The Film Fix: Previewing October’s Top Films in Theaters, Streaming


By JONATHAN W. HICKMAN, Special to The Paper

Below are reviews and capsules of various films this month in theaters and/or streaming.

Review rating … A “Fix” is recommended with a rating between 6 and 10. A “No Fix” is not recommended with a rating between 1 to 5.

In Theaters

The Creator (in theaters now) – No Fix Rating 5/10 – With its emphasis on special effects over story, “The Creator” is a middling success. But when the initially teased provocative elements are exhausted, director Gareth Edwards (see “Rogue One: A Star Wars Story” and 2014’s “Godzilla”) delivers a rushed action-packed and improbable closing act that leaves audiences empty.

“The Creator” starts well. In the future, an artificial intelligence (“AI”) is held responsible for a nuclear attack that levels the city of Los Angeles. In response, the West declares war on the machines. However, destroying AI proves more difficult than blowing up the robots and computers. To truly end the potential menace, the human creators and AI collaborators must also be eliminated.

To that end, a special forces soldier named Joshua (John David Washington) secretly embeds himself with human and android rebels to search for and kill the genius AI developer, Nirmata. When Joshua falls in love with one of the potential targets, her tragic loss changes the hardened warrior. But when the military reveals that his true love and child may still be alive, Joshua rejoins the cause to hunt for the mysterious computer expert and make the world safe from killer AI.

With its thrilling and intriguing setup, I was ready for something unique and transcendent. But alas, the script, written by director Edwards and Chris Weitz (see “The Golden Compass”), leans too heavily on derivative action elements instead of grappling meaningfully with its intellectual premise.

Streaming Selects


Pet Sematary: Bloodlines (October 6) — This is a gruesome-looking prequel series to Stephen King’s popular but lesser novel. The best adaptation of the book has to be director Mary Lambert’s terrifying 1989 “Pet Sematary,” and the morbid 2019 reboot was lacking. Given the success of King’s projects over the last decade, it’s not surprising that streaming platforms are looking for new ways to exploit his back catalog. And streamer Max is set to deliver an “It” prequel series called “Welcome to Derry” in 2024.


The Continental: From the World of John Wick (now streaming) – After the fantastic conclusion of John Wick’s journey earlier this year, the producers seek to continue the frantic action by focusing on the hotel for assassins named The Continental. Set in the 1970s, Colin Woodell plays a young Winston Scott before he takes over the iconic refuge from the killing business. Mel Gibson is also a part of the large, diverse cast.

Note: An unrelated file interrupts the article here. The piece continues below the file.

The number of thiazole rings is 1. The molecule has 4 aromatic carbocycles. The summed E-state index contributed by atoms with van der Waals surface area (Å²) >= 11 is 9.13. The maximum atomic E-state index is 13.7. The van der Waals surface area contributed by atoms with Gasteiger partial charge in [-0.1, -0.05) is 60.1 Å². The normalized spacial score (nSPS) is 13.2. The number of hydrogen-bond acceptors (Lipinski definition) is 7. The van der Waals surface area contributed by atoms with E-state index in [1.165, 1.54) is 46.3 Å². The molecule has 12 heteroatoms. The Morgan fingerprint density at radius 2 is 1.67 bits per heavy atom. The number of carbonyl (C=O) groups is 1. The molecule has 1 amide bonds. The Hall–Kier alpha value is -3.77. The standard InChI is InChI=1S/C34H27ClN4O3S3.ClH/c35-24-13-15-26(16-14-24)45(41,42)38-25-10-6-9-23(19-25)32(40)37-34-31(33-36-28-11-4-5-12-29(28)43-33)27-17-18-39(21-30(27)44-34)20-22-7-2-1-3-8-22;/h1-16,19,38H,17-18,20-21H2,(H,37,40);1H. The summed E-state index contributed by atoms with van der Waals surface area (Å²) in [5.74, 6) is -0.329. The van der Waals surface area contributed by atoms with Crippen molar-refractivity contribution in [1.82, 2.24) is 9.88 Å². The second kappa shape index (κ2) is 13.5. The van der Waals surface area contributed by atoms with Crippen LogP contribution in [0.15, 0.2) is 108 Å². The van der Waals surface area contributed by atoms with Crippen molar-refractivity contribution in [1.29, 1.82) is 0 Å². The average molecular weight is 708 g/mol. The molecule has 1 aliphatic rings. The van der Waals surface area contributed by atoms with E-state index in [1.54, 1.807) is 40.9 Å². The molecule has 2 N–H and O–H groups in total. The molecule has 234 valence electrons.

MAX (formerly HBO Max)

Our Flag Means Death (season 2 now streaming) This surprisingly impactful series first felt very much like a light parody but became something more serious and emotionally connective with each and every episode. The story follows a wealthy landowner named Stede Bonnet (Rhys Darby) who gives up everything, including his wife and children, to become a pirate. This decision eventually brings him into contact with Blackbeard (Taika Waititi), and an unusual romance develops. 

Wacky and peppered with hilarious low-brow humor that somehow feels elevated, “Our Flag Means Death” was an unlikely winner for Max when it was released in 2022. And given the story threads that were left unresolved in season one, I’m curious whether the colorful cast can keep the flag flying high.


Fair Play (now streaming) No Fix 5/10 – This sexy office set thriller contains one twist too many. The story has two young stock traders, Emily (Phoebe Dynevor) and Luke (Alden Ehrenreich), working at the same company while carrying on a clandestine romance violating corporate policy. When Emily is promoted over Luke, his jealousy damages their relationship. Things boil over into potential violence as the two attractive, intelligent traders try to deal with their pettiness.

The performances are excellent in this tense film that can’t figure out how to resolve the incendiary workplace and gender dilemma. The conclusion will be particularly divisive, separating viewers into those who will find it provocative and those who find it a betrayal.


Gen V (now streaming) – Fix Rating 7/10  This bloody profane spin-off from Prime’s popular series “The Boys” is a good bridge until season 4 of that show airs next year.  “Gen V” follows the first generation of super-powered youngsters who were given Compound V as children.  That drug enables them to do all sorts of strange, dangerous and wonderful things.